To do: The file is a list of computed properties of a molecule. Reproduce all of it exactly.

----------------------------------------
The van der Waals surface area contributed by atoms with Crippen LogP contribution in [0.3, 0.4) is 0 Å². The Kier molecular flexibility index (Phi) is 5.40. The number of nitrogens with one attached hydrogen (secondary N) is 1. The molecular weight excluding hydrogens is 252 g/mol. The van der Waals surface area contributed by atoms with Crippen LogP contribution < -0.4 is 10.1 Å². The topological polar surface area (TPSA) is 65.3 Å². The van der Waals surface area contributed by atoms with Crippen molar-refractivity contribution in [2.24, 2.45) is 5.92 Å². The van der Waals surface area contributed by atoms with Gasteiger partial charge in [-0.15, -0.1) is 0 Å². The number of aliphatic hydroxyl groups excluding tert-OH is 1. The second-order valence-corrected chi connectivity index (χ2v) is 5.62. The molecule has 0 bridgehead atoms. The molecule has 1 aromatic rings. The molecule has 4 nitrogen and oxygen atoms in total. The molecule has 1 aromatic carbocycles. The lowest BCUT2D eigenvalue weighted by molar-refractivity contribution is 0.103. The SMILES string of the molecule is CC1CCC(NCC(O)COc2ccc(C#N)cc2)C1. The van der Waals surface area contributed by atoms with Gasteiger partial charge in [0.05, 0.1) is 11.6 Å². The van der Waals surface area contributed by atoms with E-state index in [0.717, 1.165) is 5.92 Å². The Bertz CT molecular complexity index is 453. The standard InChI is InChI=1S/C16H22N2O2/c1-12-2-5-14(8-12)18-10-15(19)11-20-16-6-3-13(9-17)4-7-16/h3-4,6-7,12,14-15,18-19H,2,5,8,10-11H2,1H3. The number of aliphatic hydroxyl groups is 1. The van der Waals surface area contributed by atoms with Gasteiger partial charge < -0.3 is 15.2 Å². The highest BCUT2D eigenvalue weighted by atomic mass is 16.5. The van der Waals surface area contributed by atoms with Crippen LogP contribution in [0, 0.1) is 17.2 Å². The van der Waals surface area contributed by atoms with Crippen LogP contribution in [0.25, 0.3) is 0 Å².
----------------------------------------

The van der Waals surface area contributed by atoms with Crippen LogP contribution in [0.3, 0.4) is 0 Å². The Kier molecular flexibility index (Phi) is 5.40. The number of nitrogens with one attached hydrogen (secondary N) is 1. The molecular weight excluding hydrogens is 252 g/mol. The van der Waals surface area contributed by atoms with Crippen LogP contribution < -0.4 is 10.1 Å². The topological polar surface area (TPSA) is 65.3 Å². The van der Waals surface area contributed by atoms with Crippen molar-refractivity contribution in [2.24, 2.45) is 5.92 Å². The van der Waals surface area contributed by atoms with Gasteiger partial charge in [-0.15, -0.1) is 0 Å². The number of aliphatic hydroxyl groups excluding tert-OH is 1. The second-order valence-corrected chi connectivity index (χ2v) is 5.62. The molecule has 0 bridgehead atoms. The molecule has 1 aromatic rings. The molecule has 4 nitrogen and oxygen atoms in total. The molecule has 1 aromatic carbocycles. The lowest BCUT2D eigenvalue weighted by molar-refractivity contribution is 0.103. The SMILES string of the molecule is CC1CCC(NCC(O)COc2ccc(C#N)cc2)C1. The van der Waals surface area contributed by atoms with Gasteiger partial charge in [0.05, 0.1) is 11.6 Å². The van der Waals surface area contributed by atoms with E-state index in [0.717, 1.165) is 5.92 Å². The Bertz CT molecular complexity index is 453. The standard InChI is InChI=1S/C16H22N2O2/c1-12-2-5-14(8-12)18-10-15(19)11-20-16-6-3-13(9-17)4-7-16/h3-4,6-7,12,14-15,18-19H,2,5,8,10-11H2,1H3. The number of aliphatic hydroxyl groups is 1. The van der Waals surface area contributed by atoms with Gasteiger partial charge < -0.3 is 15.2 Å². The highest BCUT2D eigenvalue weighted by atomic mass is 16.5. The van der Waals surface area contributed by atoms with Crippen LogP contribution in [0, 0.1) is 17.2 Å². The van der Waals surface area contributed by atoms with Crippen LogP contribution in [0.25, 0.3) is 0 Å².